3 (Bohn & Flege, 1997; Flege, 1995; Flege, B ohn, & Jang, 1997; MacKay & Flege, 2004; Piske, MacKay, & Flege, 2001). Accuracy of production of target phonem es and their acoustic correlates is another area that has been extensively investig ated in terms of its relationship to degree of foreign accentedness. For vowe ls, the most frequent ly investigated acoustic variables in studies of L2 s peech have been vowel duration and target formant frequencies, typically measur ed as formant frequencies at the vowel midpoint (Bohn & Flege, 1997; Flege, B ohn, & Jang, 1997). However, recent studies of vowels produced by native speakers of English have begun to focus on dynamic properties of vowels, defined as the degree and direction of change in formant frequencies during vowel pr oduction (Hillenbrand, Getty, Clark, & Wheeler, 1995; Hillenbrand & Neary, 1999). Hillenbrand et al. (1995) found that even the Â“monophthongalÂ” vowels of Amer ican English showed characteristic differences in the direction and degr ee of change in formant frequencies measured from 20% to 80% of the vowel duration. In a follow-up study, Hillenbrand & Nearey (1999) found that vowels were about 14.7% more intelligible, on average, when this dynamic information was retained than when it was not. Very few studies of L2 vowel production have examined the dynamic properties of vowels and how these pr operties may contribute to accentedness and intelligibility of secondlanguage learners. In one of the few studies relating vowel formant dynamics to accentedness or intelligibility of L2 speech, however, Kewley-Port, Akahane-Yamada & Aikawa ( 1996) found that the appropriate use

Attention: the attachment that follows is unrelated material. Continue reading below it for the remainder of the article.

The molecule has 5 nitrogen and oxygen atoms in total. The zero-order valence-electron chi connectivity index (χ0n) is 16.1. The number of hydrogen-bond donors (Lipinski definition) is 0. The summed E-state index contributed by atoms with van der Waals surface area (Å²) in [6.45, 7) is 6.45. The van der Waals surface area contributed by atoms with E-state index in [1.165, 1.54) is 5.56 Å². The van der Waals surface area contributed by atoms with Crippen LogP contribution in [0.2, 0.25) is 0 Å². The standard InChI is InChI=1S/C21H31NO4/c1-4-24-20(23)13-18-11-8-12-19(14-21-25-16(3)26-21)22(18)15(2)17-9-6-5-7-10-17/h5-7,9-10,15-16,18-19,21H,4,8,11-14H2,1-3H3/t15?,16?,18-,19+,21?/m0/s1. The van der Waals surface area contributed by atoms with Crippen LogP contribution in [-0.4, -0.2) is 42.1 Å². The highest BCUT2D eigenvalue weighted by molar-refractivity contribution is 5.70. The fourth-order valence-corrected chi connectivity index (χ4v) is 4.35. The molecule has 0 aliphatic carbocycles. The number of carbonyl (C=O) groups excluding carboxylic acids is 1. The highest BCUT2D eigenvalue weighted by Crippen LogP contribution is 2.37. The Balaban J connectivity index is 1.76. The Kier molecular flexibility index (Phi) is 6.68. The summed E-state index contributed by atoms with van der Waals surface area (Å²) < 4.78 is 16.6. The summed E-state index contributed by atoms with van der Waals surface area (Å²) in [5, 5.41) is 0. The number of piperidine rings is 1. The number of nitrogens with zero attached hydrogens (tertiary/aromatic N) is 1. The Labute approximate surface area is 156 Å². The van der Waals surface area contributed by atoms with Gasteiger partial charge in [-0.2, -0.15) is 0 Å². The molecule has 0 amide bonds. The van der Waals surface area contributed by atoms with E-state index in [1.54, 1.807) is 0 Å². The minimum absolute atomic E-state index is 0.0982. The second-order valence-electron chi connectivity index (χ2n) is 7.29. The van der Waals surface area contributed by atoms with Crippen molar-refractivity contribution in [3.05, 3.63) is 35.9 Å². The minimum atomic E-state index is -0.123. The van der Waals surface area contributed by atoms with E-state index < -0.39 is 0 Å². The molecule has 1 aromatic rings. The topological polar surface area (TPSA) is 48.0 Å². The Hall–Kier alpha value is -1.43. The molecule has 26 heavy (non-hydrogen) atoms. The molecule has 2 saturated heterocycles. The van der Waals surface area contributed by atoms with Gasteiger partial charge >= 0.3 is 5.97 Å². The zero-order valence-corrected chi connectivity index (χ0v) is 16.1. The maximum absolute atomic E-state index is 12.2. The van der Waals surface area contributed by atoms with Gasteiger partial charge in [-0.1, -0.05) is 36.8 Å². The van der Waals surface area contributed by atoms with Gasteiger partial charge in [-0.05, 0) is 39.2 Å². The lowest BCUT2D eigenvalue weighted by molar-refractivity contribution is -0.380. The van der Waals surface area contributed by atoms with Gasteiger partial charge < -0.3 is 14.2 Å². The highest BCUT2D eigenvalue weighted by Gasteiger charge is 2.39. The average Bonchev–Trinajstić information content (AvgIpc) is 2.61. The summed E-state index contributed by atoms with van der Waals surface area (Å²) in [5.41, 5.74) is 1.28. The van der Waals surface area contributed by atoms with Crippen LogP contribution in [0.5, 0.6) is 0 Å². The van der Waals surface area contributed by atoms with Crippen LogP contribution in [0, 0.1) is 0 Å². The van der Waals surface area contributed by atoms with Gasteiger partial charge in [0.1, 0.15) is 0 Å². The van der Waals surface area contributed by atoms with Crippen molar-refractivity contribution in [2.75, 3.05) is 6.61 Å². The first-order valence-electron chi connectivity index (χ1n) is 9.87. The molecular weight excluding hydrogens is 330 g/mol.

4 of spectral change in vowel production great ly contributes to the intelligibility of vowels produced by Japanese-accented English speakers. Thus, further research examining the acquisition of dy namic properties of vowels is important to understanding the acquisition of native-lik e proficiency in vowel production by L2 learners. Another area that has received relati vely little attention in studies of second-language speech production is the degree to which non-native speakers can change speaking style to adapt to c hallenging speaking environments. There is, however, some literature on the abili ty of both native and non-native speakers to modify their speaking style in response to speaking environment and the effects of these modifications on inte lligibility (Bradlow & Alexander, 2007; Bradlow & Bent, 2002; Ferguson, 2004; Ferguson & Kewley-Port, 2002; Johnson, Flemming, & Wright, 1993; Pi cheny, Durlach, & Braida, 1985a; Picheny, Durlach, & Braida, 1985b). Clear speech is a speaking style t hat is often used to increase the effectiveness of communication. It is ty pically used when speaking with those who are hearing impaired or in other situations when a listener may have trouble understanding (Picheny, Durlach, & Brai da, 1985a). Researchers have found that the use of clear speech by native speaker s positively affects intelligibility for native listeners (Bradlow & Alexander, 2007; Bradlow & Bent, 2002; Ferguson, 2004; Ferguson & Kewley-Port, 2002; J ohnson, Flemming, & Wright, 1993; Picheny, Durlach, & Braida, 1985a; Pic heny, Durlach, & Braida, 1985b). For sentences presented in noise to norma l-hearing native listeners, clear speech